NEAR STEWARTVILLE, MinN. – On the eighth anniversary of their marriage in Moscow, as in Russia, Wendell and Galina Diller went crow hunting and cooked pancakes over charcoal. This was Wednesday, south of Rochester, in a small woodlot, on the edge of a plowed cornfield.
Crow hunting is increasingly popular in Minnesota. Not for the bird’s food value, though count me among those who have drowned their meat-challenged carcasses in wildly flavorful marinades before brazing them lightly on a grill only to find culinary disappointment.
The intent instead of taking up arms against these birds generally divides along two lines: They provide great sport — because they are difficult to fool with decoys and a call — and many people want their numbers reduced due to their nuisance value.
I have a foot in both camps, as do Wendell and Galina.
I have written about this couple before. Seeking a wife now nearly 10 years ago, Wendell was no stranger to website cruising. At the time, he was living with Don Helmeke, aka Don the Duckman, a good friend of both of ours, now deceased.
On the computer they shared, Wendell and Don had bookmarked more than a few pages boasting the qualities of Russian women. An engineer, inventor and ballistician (a form of gun nut), Wendell routinely bypassed the bombshell 20-year-olds and instead took a shining to Galina’s profile, particularly the part about her advanced degree in chemistry.
“I like intelligent women,” he said.
At the time, my two boys were about 9 and 11 years old, and the three of us regularly hunted with Wendell and Duckman, mostly for geese.
One morning, en route home from such an outing, Trevor, the older one, asked:
“What was Wendell talking about?”
“You mean Russian women?”
“Yes,” the younger boy, Cole, chimed in. “What about Russian women?”
“They live a long way from here,” I said. Then, “How ’bout breakfast at McDonald’s?”
“Duckman talked about Russian women, too!” Trevor persisted.
“Yes he did,” I said, “and there’s no reason for your mother to know about any of it. Let’s leave it at that.”
But Wendell did not leave it at that. Convinced after corresponding with Galina by e-mail and Skype that she was not only intelligent but adventurous and, like him, an exercise buff, he decamped to Russia, where he disembarked from an Aeroflot flight and soon was mashing with Galina in Red Square.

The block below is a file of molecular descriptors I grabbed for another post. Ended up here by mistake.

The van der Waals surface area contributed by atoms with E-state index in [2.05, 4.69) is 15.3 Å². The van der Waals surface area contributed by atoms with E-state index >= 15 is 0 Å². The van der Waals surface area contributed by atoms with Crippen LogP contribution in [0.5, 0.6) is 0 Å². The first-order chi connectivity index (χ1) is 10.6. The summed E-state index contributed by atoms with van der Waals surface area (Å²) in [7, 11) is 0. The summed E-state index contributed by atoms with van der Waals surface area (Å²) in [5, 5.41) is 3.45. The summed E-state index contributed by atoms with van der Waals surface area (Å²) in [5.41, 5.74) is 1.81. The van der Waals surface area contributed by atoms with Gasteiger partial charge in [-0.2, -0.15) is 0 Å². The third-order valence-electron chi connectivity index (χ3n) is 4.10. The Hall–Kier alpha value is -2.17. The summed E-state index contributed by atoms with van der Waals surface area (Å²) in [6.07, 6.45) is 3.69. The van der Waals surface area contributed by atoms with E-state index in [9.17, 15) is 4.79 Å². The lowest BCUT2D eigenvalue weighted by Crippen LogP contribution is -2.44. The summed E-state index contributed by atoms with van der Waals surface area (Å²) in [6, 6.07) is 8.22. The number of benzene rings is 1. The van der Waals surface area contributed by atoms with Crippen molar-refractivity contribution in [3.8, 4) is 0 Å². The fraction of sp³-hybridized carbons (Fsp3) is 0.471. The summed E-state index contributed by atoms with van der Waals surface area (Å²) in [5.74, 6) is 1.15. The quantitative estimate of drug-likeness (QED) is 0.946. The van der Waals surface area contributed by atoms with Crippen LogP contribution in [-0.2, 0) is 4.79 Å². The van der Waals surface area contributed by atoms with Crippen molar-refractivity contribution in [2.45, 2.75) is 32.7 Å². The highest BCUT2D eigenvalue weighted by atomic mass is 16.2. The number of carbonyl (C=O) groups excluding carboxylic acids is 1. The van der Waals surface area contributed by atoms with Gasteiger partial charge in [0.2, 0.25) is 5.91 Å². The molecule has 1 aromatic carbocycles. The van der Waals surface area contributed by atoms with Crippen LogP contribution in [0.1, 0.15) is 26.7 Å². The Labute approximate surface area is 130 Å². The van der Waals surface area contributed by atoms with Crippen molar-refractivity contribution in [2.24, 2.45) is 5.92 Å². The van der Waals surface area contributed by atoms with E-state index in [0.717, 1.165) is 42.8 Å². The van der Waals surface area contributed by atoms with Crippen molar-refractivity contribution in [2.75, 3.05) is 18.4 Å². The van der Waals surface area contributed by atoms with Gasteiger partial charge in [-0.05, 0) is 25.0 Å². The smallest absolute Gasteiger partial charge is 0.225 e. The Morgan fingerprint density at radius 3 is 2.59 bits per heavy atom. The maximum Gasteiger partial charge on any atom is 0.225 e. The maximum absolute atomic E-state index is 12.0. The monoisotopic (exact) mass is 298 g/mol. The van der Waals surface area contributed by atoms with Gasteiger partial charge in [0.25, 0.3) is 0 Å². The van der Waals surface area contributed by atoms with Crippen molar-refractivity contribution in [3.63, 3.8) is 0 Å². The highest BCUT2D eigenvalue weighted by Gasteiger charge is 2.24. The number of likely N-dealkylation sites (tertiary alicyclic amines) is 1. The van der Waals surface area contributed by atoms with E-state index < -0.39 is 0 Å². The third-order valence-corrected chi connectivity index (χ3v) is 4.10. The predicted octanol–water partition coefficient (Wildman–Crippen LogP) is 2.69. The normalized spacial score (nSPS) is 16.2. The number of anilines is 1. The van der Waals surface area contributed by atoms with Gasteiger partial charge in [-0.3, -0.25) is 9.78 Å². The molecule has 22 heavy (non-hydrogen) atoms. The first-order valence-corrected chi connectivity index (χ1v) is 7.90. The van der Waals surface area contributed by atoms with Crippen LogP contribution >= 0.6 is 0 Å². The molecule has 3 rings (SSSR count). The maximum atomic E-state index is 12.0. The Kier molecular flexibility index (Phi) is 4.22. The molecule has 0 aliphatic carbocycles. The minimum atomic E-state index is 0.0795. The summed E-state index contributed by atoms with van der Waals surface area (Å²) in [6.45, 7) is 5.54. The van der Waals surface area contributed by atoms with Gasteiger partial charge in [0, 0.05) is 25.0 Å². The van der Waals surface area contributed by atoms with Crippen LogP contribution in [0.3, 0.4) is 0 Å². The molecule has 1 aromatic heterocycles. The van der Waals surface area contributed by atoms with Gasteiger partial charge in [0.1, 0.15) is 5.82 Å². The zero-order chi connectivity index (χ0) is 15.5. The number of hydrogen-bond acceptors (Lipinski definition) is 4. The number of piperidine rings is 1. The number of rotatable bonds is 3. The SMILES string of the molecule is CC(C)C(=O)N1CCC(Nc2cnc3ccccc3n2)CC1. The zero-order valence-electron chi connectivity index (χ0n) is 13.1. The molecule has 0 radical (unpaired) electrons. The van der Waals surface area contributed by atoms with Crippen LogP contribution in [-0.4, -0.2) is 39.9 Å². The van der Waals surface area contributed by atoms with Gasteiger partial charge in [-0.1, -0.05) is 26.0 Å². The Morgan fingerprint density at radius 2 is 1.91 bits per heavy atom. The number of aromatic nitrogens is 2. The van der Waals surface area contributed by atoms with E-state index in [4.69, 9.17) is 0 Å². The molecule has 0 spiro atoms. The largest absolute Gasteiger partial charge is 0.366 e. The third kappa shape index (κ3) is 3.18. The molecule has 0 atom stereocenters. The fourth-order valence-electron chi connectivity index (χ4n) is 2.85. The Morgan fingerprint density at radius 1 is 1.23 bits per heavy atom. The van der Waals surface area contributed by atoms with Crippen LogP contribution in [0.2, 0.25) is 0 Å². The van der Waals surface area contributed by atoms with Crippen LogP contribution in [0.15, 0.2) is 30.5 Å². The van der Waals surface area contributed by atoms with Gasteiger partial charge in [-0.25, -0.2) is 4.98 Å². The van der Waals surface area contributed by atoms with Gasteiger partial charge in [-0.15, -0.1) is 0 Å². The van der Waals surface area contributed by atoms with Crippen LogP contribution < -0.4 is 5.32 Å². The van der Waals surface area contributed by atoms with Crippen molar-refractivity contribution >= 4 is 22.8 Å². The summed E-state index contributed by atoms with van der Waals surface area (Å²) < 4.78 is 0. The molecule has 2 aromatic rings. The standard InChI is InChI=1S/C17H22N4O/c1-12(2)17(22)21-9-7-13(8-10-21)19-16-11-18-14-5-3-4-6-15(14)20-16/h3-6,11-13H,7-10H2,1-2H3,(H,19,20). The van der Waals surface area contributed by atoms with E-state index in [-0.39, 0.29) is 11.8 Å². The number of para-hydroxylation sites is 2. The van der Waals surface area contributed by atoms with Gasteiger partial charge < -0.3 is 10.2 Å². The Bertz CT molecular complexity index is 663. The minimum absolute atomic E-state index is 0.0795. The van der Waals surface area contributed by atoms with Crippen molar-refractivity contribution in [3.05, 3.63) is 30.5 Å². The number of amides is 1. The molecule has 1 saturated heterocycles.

Tracking the crow
To get close to crows with a gun, you have to be as smart as they are.
This is easier said than done, because smart isn’t a term used loosely here. With oversized brains relative to other birds and proven ability to employ intelligence, rather than simply rely on instinct, crows can detect danger from afar, warn their brother and sister crows about threats and remember from year to year where problems arose during previous migrations.
Yet, too, they have weaknesses. For example, they are omnivorous with high-speed metabolisms and need to eat regularly.
For this reason, Wendell, Galina and I on Wednesday chose the small woodlot with mature trees alongside the cut cornfield in which to build our blind. The trees would hide us, while offering inquisitive passerby crows a possible perch site. Also we placed in the nearby corn a dozen crow decoys, including a “flapper,” an electronically operated dummy bird whose wings moved hurriedly when commanded via wire and trigger.
For many years this type of setup has produced many successful crow forays for the three of us.
But change has come to Minnesota crow hunting. The birds have been chased so much in recent years by newcomers to the sport, particularly those using electronic calls, that they are far warier than they once were.
For this reason, Wendell uses only a mouth call. “Crows have warning calls, alert calls, rally calls, lots of calls,” Wendell said. “The key for the hunter is to know which is which and not to overcall.”
As Wendell spoke, the three of us crouched low, alert for the morning’s first birds.
The 12-gauge shotguns we brandished were outfitted with 7-foot-long, heavily ported barrels and were invented by Wendell to reduce the sound of the guns to minor poofs. The intent, as always when we deployed these firearms, was to pull one or two crows (or in other instances one or two ducks or geese) from small flocks without disturbing other birds.
Wendell also brought along a box of Winchester TrAAckers. These were 8-shot target loads, with special wads that act as tracers so wing shooters can see whether they are on target, ahead or behind.
This is novel stuff, and Winchester only began marketing the cartridges last year.
“I wanted to use them this morning to help Galina learn where she is shooting, not on clay targets, but on actual crows,” Wendell said.
We had a good morning’s hunt, during which we downed a few birds while learning a little more about crows and a lot more about using tracers to teach marksmanship in the field.
Then we celebrated Wendell and Galina’s anniversary by eating pancakes cooked over charcoal in a small grill we toted into the field.
A great sport, Galina was asked by Wendell how she wanted to spend the rest of the day.
Wendell knew napping wouldn’t be part of the agenda, despite their 4 a.m. departure from the Twin Cities.
“I want to go running,” Galina said. “Then to the athletic club to work out, and to swim.”